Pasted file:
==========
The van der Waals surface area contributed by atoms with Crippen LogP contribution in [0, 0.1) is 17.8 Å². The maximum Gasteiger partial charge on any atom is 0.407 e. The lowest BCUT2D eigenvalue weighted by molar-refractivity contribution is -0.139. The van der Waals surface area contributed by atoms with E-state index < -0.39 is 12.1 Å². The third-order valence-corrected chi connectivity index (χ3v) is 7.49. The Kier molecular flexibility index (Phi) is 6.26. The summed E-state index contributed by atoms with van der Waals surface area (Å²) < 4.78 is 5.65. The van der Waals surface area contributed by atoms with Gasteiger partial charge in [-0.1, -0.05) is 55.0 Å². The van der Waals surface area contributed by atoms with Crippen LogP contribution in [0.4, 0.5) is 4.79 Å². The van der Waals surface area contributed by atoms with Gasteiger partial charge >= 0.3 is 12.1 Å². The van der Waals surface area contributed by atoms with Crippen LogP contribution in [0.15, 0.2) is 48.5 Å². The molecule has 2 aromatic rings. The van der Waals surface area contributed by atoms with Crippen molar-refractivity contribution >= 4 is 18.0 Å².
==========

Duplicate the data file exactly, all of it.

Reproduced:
The van der Waals surface area contributed by atoms with Crippen LogP contribution in [0, 0.1) is 17.8 Å². The maximum Gasteiger partial charge on any atom is 0.407 e. The lowest BCUT2D eigenvalue weighted by molar-refractivity contribution is -0.139. The van der Waals surface area contributed by atoms with E-state index < -0.39 is 12.1 Å². The third-order valence-corrected chi connectivity index (χ3v) is 7.49. The Kier molecular flexibility index (Phi) is 6.26. The summed E-state index contributed by atoms with van der Waals surface area (Å²) < 4.78 is 5.65. The van der Waals surface area contributed by atoms with Gasteiger partial charge in [-0.1, -0.05) is 55.0 Å². The van der Waals surface area contributed by atoms with Crippen LogP contribution in [0.4, 0.5) is 4.79 Å². The van der Waals surface area contributed by atoms with Gasteiger partial charge >= 0.3 is 12.1 Å². The van der Waals surface area contributed by atoms with Crippen LogP contribution in [0.15, 0.2) is 48.5 Å². The molecule has 2 aromatic rings. The van der Waals surface area contributed by atoms with Crippen molar-refractivity contribution >= 4 is 18.0 Å².